"No, this always looks this way. The main damage is in the bedroom."
They walk into the bedroom. It looked like a tornado had thrown a kegger during a riot.
"Wow. I can see you were busy last night."
"Ha ha. The last guy I had in here was delivering my matteress."
"Kind of an old mattress."

Abby said...

This story is infinately entertaining. Please continue.

and emma, he made up a characture, it isn't about sam... or is it...

If anyone knows good books or internet sources (apart from IMDb) where I can find info on the movie Dumbo, I'd be much oblidged.

emma said...

well it would explain a lot...just kidding sam!

Jon said...

What if she didn't have insurance for her place, so the door would not be paid for by it??? Huh, ever think of that, especially if she was dating a panhandling bum, my guess is she is not too full on cash.

kelly h said...

Omg, i love this kinda story.

YAY... *agrees with Maddie and Angie and Jen.

Anonymous said...

i love IMDb

Ali said...

thaaaaaat's nice.

ok.

well.

sure.

Ali said...

and i luv imDb too..coool site.

Melissa said...

your stories are REALLY out there

angie said...

you are not going to belive what they had us all do at practice today. it was horrendous. a nightmare, but in director's clothing.

Carissa said...

sam is very good at writing stuff. but i think you need to write something HAPPY for once.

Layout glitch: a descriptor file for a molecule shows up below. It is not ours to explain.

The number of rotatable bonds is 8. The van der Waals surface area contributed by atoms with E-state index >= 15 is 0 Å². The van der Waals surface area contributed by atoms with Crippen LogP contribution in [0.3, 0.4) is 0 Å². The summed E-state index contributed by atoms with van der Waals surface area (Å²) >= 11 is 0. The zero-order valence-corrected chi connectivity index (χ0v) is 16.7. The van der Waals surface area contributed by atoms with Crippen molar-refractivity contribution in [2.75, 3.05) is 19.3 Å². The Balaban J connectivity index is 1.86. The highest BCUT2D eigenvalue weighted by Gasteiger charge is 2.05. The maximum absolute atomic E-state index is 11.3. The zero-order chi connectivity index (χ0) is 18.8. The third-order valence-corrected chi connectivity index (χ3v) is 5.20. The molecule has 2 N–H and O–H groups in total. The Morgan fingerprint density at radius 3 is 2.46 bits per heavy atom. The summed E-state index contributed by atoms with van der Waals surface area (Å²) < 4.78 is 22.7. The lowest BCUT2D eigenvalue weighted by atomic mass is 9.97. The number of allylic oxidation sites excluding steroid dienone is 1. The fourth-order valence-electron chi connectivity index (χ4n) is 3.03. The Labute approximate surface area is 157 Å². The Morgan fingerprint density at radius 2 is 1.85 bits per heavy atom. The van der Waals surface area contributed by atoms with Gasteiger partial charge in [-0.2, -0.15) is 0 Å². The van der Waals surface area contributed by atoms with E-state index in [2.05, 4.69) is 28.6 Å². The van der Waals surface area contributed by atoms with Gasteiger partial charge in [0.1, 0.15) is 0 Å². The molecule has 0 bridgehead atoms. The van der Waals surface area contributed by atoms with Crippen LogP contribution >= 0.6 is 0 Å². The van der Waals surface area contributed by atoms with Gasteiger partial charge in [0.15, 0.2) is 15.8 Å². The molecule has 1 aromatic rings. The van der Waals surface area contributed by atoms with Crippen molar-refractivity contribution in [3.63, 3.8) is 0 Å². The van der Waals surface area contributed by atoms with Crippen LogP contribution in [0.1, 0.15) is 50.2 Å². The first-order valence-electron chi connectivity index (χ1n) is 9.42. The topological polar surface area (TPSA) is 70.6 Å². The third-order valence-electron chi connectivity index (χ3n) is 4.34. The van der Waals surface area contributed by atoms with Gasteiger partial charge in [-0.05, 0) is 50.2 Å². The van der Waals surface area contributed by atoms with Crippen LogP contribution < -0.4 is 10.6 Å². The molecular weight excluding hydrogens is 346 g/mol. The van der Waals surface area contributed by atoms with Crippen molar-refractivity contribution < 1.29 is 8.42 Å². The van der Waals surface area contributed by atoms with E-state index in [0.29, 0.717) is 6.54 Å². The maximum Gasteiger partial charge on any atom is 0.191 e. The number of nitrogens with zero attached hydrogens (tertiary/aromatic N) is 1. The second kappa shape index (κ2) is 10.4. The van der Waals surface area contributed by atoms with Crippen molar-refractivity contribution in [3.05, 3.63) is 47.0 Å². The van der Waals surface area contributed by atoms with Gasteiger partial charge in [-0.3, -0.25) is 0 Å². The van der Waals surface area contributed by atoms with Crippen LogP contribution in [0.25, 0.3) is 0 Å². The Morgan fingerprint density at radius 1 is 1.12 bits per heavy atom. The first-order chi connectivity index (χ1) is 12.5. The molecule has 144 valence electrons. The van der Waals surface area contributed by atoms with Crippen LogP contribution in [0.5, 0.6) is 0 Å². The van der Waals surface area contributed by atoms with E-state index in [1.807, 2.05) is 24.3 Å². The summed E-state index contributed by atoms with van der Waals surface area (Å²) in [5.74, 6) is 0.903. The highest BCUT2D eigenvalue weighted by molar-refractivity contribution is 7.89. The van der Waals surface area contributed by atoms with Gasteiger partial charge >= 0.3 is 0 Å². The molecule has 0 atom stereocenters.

last day of band camp today. *tear* aren't you saddd?

Molly Wobbles said...

I guess you were really pissed off at your music, huh sam?

Anonymous said...

No, emma, he doesn't have a drug dealer. When he says "my drug dealer," he's referring to his informant.

Sam, you fired seven shots from a six-shooter. Incidentally, what form of gun do you use? I prefer a GLOCK Model 22 .40 automatic myself, but a S&W Model 619 .357 Magnum will do in a pinch.

nerdjedi said...

Why did you change the name to blog action, anywho? Technically, this still is noir...

Hydra-Shok said...

Actaully, Jeff, people reload guns with partially-full magazines quite frequently. It's called tactical reloading. It's not to common with revolvers, though. Also, I was the anonymous from earlier. The one who prefers the .40 GLOCK. Although .45s are nice too...

Abby said...

its all greek to me.

Molly Wobbles said...

lol crack... thats what everyone thinks I'm on XD but I don't do drugs... honestly, I'm just wierd...

vanquisher of anonymous-ness said...

anonymoous/hydra-shok = andrew

andrew said...

yeah, I'm Hydra-Shok. Busted again. Not that it was that hard to figure out.

Hydra-Shoks are a type of hollow-point bullet used by the FBI. Very big tips, make very big holes, leave a very big mess.

andrew said...

PS. You never answered my question...

Leah said...

Hey Jesse, I like the new icon.

Jeff said...

It's stupid with revolvers. It takes too long to load with a revolver for tactical reloading, or whatever it's called. Plus, if there was one guy left, I'm pretty sure he would use his four bullets to shoot him instead of (stupidly) try to reload two more bullets in so that he could get an extra two shots. In that distance, it's a stupid move, basically.

Jen said...

Leah, that's Tim, not Jesse.